Secretary of State Mike PompeoMike PompeoChristie, Pompeo named co-chairs of GOP redistricting group America needs a new strategy for Pacific Island Countries Harris to hold fundraiser for McAuliffe ahead of Virginia governor's race MORE moved Saturday to remove the State Department's restrictions governing meetings with Taiwanese officials, a move celebrated by Taiwan's government but likely to cause ire in Beijing.
In a press release, Pompeo declared that all parts of the agency's Foreign Affairs Handbook governing meetings between Taiwanese officials and various agencies in the executive branch, including the State Department, were to be voided.
"Today I am announcing that I am lifting all of these self-imposed restrictions. Executive branch agencies should consider all 'contact guidelines' regarding relations with Taiwan previously issued by the Department of State under authorities delegated to the Secretary of State to be null and void," Pompeo said.
"The executive branch‘s relations with Taiwan are to be handled by the non-profit [American Institute in Taiwan], as stipulated in the Taiwan Relations Act," the statement continued.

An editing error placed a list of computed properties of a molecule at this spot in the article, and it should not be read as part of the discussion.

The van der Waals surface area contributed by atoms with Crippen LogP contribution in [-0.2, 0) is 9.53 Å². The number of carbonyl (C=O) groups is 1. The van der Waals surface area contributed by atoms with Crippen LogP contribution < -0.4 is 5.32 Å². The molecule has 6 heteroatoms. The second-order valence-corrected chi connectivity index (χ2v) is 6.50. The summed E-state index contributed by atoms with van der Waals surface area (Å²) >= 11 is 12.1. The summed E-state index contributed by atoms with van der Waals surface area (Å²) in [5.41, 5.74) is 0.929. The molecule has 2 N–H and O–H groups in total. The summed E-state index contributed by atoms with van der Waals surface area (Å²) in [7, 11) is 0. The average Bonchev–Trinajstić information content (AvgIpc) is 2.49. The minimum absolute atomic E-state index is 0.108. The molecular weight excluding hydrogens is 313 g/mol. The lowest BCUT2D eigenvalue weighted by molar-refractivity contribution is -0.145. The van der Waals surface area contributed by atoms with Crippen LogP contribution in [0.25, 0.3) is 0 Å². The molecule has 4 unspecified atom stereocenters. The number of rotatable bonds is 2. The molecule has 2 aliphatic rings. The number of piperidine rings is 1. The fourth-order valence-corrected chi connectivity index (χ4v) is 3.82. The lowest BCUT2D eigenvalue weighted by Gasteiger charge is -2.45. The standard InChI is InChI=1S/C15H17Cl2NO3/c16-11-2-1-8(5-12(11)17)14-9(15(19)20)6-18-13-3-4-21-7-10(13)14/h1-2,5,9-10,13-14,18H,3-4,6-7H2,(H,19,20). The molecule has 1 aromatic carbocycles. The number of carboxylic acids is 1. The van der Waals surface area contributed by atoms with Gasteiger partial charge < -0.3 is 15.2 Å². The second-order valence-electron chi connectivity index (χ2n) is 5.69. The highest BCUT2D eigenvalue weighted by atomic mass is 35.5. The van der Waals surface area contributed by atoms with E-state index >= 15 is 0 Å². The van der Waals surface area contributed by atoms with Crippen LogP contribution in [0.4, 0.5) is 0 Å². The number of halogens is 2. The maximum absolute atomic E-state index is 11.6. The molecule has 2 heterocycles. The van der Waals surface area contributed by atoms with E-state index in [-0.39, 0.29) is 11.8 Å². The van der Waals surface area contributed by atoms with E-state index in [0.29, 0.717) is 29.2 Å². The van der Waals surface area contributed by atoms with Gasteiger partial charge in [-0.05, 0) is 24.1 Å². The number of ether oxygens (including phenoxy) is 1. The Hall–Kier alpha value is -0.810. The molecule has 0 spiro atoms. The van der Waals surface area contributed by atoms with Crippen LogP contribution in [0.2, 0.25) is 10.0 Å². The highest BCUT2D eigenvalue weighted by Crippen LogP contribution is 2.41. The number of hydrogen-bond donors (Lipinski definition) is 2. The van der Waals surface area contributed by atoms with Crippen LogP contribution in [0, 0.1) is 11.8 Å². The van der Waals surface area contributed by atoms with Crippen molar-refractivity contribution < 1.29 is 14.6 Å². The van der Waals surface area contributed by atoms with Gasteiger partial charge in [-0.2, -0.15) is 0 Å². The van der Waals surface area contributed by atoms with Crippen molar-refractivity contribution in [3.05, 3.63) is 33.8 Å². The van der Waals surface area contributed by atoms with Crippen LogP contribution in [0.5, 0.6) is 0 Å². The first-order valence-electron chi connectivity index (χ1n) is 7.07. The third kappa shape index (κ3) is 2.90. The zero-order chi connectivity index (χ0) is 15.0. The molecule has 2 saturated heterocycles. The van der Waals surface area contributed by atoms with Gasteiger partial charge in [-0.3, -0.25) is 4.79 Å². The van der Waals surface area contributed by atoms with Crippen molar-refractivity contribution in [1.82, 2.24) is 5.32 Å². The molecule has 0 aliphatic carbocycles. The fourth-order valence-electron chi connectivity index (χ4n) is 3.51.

In a tweet, Taiwan's top representative to the U.S., Bi-khim Hsiao, wrote that "[d]ecades of discrimination" were removed by the decision.
"A huge day in our bilateral relationship. I will cherish every opportunity," she added.
Decades of discrimination, removed. A huge day in our bilateral relationship. I will cherish every opportunity. https://t.co/kR29OLLcFh— Bi-khim Hsiao 蕭美琴 (@bikhim) January 9, 2021
The move is likely to add to the list of U.S. actions in recent months that have riled officials in Beijing, as any action seen as signaling the U.S. alliance with Taiwan is usually seen by China as an insult due to Beijing's own claim over the island country.